Impact of dissociation on the effectiveness of psychotherapy for post-traumatic stress disorder: Meta-analysis
Number of pages
SourceBritish Journal of Psychiatry Open, 6, 3, (2020), article e53
Article / Letter to editor
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SW OZ BSI KLP
British Journal of Psychiatry Open
SubjectExperimental Psychopathology and Treatment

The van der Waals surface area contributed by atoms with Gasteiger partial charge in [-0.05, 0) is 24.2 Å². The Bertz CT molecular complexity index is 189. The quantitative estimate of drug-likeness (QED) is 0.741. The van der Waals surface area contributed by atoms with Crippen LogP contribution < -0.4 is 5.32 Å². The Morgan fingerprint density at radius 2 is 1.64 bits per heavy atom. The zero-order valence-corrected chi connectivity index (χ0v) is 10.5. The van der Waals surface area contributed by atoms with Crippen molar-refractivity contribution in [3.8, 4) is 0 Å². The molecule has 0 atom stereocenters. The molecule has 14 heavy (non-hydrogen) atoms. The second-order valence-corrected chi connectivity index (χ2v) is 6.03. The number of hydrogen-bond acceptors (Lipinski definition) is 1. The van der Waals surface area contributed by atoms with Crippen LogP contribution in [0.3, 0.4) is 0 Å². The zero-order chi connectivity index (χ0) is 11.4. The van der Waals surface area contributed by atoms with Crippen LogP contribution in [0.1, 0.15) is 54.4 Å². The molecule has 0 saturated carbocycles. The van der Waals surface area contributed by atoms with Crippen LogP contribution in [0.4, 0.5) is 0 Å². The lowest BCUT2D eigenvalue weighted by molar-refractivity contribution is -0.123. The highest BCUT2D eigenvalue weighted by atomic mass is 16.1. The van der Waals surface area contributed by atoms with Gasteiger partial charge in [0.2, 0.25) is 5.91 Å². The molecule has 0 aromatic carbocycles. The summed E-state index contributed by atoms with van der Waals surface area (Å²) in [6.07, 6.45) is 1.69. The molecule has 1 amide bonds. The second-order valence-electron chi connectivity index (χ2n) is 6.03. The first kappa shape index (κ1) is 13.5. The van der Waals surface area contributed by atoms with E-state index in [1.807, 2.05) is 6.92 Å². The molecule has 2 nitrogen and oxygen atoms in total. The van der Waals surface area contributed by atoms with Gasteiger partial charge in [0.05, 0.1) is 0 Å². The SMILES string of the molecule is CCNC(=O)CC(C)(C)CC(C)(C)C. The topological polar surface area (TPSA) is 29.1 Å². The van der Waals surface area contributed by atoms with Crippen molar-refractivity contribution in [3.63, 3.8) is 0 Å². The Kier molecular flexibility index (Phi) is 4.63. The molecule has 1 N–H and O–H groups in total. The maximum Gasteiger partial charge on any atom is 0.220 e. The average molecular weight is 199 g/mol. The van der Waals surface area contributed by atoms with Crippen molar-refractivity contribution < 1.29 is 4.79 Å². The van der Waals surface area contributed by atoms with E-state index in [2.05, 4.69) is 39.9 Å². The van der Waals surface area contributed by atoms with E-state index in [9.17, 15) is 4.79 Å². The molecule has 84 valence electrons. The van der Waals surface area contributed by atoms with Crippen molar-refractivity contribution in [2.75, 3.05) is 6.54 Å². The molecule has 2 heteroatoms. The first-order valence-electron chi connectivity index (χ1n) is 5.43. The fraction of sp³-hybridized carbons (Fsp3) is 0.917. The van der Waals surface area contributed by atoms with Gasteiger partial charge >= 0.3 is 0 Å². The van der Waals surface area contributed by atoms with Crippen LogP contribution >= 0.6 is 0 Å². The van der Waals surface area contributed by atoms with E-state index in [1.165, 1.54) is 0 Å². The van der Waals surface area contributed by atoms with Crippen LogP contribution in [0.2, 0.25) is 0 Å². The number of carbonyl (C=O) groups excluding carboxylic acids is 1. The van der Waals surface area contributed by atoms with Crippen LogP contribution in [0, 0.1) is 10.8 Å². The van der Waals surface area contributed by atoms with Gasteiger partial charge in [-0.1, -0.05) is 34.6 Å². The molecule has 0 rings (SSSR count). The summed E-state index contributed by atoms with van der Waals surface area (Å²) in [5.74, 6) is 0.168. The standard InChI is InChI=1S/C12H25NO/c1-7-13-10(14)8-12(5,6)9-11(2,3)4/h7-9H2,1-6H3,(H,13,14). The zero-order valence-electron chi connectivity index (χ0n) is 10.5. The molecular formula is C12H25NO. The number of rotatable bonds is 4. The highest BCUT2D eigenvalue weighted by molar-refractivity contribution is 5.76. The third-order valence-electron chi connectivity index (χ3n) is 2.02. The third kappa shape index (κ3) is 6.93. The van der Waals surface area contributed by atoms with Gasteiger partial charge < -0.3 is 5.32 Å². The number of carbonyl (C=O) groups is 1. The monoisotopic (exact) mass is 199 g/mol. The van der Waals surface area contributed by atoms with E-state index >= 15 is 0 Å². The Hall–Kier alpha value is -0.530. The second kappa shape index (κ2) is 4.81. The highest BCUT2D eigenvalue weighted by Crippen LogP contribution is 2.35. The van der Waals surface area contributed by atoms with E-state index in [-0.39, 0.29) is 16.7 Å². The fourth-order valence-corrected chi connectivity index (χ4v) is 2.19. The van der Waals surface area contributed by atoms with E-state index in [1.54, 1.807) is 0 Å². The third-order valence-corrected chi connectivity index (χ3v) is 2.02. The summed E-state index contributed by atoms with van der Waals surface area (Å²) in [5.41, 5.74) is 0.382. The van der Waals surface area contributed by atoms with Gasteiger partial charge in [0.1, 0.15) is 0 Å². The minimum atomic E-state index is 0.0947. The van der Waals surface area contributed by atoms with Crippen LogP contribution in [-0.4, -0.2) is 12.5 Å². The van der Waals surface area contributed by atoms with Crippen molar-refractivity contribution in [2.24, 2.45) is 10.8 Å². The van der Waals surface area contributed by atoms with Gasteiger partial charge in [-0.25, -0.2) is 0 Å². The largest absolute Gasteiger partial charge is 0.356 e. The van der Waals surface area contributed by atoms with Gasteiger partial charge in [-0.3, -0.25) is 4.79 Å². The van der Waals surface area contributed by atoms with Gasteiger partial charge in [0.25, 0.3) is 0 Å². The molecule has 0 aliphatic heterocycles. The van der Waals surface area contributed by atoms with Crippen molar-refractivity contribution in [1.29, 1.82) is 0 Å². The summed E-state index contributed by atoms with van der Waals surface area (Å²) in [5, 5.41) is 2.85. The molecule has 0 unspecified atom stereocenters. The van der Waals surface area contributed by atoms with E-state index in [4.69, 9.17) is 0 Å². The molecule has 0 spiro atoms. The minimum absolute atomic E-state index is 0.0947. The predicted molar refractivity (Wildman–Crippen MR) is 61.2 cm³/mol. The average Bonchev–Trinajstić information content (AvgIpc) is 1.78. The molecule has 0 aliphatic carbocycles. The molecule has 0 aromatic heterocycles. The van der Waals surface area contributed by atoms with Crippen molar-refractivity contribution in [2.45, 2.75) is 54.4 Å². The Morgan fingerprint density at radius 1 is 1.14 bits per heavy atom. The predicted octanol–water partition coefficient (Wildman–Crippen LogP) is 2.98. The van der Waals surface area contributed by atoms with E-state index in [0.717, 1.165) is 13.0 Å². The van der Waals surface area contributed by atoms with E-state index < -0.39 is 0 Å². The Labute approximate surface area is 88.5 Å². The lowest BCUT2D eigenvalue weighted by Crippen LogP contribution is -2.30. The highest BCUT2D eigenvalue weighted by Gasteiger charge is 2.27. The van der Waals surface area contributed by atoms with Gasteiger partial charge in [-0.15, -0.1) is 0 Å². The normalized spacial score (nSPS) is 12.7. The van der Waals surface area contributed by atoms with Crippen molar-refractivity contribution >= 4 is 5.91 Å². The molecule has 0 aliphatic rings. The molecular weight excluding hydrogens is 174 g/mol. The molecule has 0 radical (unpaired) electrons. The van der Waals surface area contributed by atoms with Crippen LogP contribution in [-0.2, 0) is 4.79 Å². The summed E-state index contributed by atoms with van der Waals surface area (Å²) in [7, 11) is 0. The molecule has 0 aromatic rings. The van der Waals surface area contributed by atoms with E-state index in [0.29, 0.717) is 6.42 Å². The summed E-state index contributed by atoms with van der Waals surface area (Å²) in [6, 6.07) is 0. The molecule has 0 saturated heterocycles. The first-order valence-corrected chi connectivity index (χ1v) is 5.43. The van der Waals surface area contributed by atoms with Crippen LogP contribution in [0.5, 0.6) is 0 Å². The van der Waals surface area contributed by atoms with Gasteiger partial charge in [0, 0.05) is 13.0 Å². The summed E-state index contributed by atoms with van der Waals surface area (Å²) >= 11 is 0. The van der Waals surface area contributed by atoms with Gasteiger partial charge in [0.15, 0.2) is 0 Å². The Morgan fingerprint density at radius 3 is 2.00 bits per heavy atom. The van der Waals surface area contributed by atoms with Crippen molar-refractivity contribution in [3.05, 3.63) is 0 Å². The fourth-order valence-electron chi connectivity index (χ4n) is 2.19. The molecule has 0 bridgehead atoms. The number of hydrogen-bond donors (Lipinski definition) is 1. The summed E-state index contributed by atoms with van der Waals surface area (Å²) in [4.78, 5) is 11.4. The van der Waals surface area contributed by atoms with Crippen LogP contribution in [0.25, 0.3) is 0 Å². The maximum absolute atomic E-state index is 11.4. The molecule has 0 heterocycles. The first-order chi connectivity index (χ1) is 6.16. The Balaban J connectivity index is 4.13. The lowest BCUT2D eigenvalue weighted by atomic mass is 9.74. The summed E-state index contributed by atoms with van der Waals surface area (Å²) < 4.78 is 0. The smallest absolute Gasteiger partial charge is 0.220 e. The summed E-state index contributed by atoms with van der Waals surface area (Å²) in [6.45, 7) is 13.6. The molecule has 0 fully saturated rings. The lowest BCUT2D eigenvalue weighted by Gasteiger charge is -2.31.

Background: Many patients with post-traumatic stress disorder (PTSD) experience dissociative symptoms. The question of whether these dissociative symptoms negatively influence the effectiveness of psychotherapy for PTSD is unresolved. AIMS: To determine the influence of dissociative symptoms on psychotherapy outcome in PTSD. Method: We conducted a systematic search in Cochrane, Embase, PILOTS, PsycINFO, PubMed and Web of Science for relevant clinical trials. A random-effects meta-analysis examined the impact of dissociation on psychotherapy outcome in PTSD (pre-registered at Prospero CRD42018086575). Results: Twenty-one trials (of which nine were randomised controlled trials) with 1714 patients were included. Pre-treatment dissociation was not related to treatment effectiveness in patients with PTSD (Pearson's correlation coefficient 0.04, 95% CI -0.04 to 0.13). Between-study heterogeneity was high but was not explained by moderators such as trauma focus of the psychotherapy or risk of bias score. There was no indication for publication bias. Conclusions: We found no evidence that dissociation moderates the effectiveness of psychotherapy for PTSD. The quality of some of the included studies was relatively low, emphasising the need for high-quality clinical trials in patients with PTSD. The results suggest that pre-treatment dissociation does not determine psychotherapy outcome in PTSD.
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